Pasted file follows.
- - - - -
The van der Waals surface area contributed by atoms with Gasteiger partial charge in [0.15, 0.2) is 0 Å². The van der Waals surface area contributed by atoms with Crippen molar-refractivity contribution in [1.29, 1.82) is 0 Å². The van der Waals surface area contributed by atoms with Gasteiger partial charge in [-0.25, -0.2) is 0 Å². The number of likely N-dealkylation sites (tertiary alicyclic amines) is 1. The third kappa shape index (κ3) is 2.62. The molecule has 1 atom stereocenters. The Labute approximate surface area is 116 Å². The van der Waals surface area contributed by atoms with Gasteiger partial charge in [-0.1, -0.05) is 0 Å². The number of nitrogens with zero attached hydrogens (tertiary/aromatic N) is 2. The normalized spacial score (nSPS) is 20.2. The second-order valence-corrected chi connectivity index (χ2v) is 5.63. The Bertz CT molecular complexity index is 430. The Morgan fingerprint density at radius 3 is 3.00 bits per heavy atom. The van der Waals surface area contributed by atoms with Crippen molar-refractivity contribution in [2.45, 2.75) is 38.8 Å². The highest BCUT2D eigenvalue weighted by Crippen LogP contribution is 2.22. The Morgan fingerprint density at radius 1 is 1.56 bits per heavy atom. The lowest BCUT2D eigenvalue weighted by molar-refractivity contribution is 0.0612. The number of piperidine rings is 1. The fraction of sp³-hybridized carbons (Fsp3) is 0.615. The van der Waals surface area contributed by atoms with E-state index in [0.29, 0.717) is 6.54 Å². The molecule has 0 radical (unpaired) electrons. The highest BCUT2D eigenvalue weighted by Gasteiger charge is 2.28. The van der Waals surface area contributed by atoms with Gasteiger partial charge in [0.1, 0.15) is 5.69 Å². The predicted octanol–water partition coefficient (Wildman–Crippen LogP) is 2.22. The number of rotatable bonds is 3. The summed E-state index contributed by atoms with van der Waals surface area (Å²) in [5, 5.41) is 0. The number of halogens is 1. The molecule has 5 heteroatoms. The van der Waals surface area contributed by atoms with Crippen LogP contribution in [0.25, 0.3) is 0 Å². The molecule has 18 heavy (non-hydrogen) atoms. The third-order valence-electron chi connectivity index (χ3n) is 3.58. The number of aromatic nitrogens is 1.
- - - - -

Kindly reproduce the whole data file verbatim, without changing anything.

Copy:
The van der Waals surface area contributed by atoms with Gasteiger partial charge in [0.15, 0.2) is 0 Å². The van der Waals surface area contributed by atoms with Crippen molar-refractivity contribution in [1.29, 1.82) is 0 Å². The van der Waals surface area contributed by atoms with Gasteiger partial charge in [-0.25, -0.2) is 0 Å². The number of likely N-dealkylation sites (tertiary alicyclic amines) is 1. The third kappa shape index (κ3) is 2.62. The molecule has 1 atom stereocenters. The Labute approximate surface area is 116 Å². The van der Waals surface area contributed by atoms with Gasteiger partial charge in [-0.1, -0.05) is 0 Å². The number of nitrogens with zero attached hydrogens (tertiary/aromatic N) is 2. The normalized spacial score (nSPS) is 20.2. The second-order valence-corrected chi connectivity index (χ2v) is 5.63. The Bertz CT molecular complexity index is 430. The Morgan fingerprint density at radius 3 is 3.00 bits per heavy atom. The van der Waals surface area contributed by atoms with Crippen molar-refractivity contribution in [2.45, 2.75) is 38.8 Å². The highest BCUT2D eigenvalue weighted by Crippen LogP contribution is 2.22. The Morgan fingerprint density at radius 1 is 1.56 bits per heavy atom. The lowest BCUT2D eigenvalue weighted by molar-refractivity contribution is 0.0612. The number of piperidine rings is 1. The fraction of sp³-hybridized carbons (Fsp3) is 0.615. The van der Waals surface area contributed by atoms with E-state index in [0.29, 0.717) is 6.54 Å². The molecule has 0 radical (unpaired) electrons. The highest BCUT2D eigenvalue weighted by Gasteiger charge is 2.28. The van der Waals surface area contributed by atoms with Gasteiger partial charge in [0.1, 0.15) is 5.69 Å². The predicted octanol–water partition coefficient (Wildman–Crippen LogP) is 2.22. The number of rotatable bonds is 3. The summed E-state index contributed by atoms with van der Waals surface area (Å²) in [5, 5.41) is 0. The number of halogens is 1. The molecule has 5 heteroatoms. The van der Waals surface area contributed by atoms with Crippen LogP contribution in [0.25, 0.3) is 0 Å². The molecule has 18 heavy (non-hydrogen) atoms. The third-order valence-electron chi connectivity index (χ3n) is 3.58. The number of aromatic nitrogens is 1.